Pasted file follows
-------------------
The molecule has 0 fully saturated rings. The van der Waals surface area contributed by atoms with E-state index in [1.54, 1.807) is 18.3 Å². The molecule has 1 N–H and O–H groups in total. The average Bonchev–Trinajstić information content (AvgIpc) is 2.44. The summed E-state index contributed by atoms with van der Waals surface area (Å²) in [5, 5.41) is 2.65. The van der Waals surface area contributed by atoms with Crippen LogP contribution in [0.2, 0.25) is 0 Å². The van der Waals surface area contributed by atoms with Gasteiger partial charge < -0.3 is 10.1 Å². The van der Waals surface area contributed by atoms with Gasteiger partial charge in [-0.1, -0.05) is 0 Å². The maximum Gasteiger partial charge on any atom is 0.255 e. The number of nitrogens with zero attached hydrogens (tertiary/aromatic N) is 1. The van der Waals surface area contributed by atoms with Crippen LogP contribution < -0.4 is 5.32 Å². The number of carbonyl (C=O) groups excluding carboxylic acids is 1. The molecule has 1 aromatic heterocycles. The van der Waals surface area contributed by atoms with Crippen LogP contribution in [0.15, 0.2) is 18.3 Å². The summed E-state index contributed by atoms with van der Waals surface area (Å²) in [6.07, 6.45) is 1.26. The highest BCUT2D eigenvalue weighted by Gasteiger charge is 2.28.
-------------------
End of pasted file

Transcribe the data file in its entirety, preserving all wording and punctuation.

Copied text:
The molecule has 0 fully saturated rings. The van der Waals surface area contributed by atoms with E-state index in [1.54, 1.807) is 18.3 Å². The molecule has 1 N–H and O–H groups in total. The average Bonchev–Trinajstić information content (AvgIpc) is 2.44. The summed E-state index contributed by atoms with van der Waals surface area (Å²) in [5, 5.41) is 2.65. The van der Waals surface area contributed by atoms with Crippen LogP contribution in [0.2, 0.25) is 0 Å². The van der Waals surface area contributed by atoms with Gasteiger partial charge < -0.3 is 10.1 Å². The van der Waals surface area contributed by atoms with Gasteiger partial charge in [-0.1, -0.05) is 0 Å². The maximum Gasteiger partial charge on any atom is 0.255 e. The number of nitrogens with zero attached hydrogens (tertiary/aromatic N) is 1. The van der Waals surface area contributed by atoms with Crippen LogP contribution < -0.4 is 5.32 Å². The number of carbonyl (C=O) groups excluding carboxylic acids is 1. The molecule has 1 aromatic heterocycles. The van der Waals surface area contributed by atoms with Crippen LogP contribution in [0.15, 0.2) is 18.3 Å². The summed E-state index contributed by atoms with van der Waals surface area (Å²) in [6.07, 6.45) is 1.26. The highest BCUT2D eigenvalue weighted by Gasteiger charge is 2.28.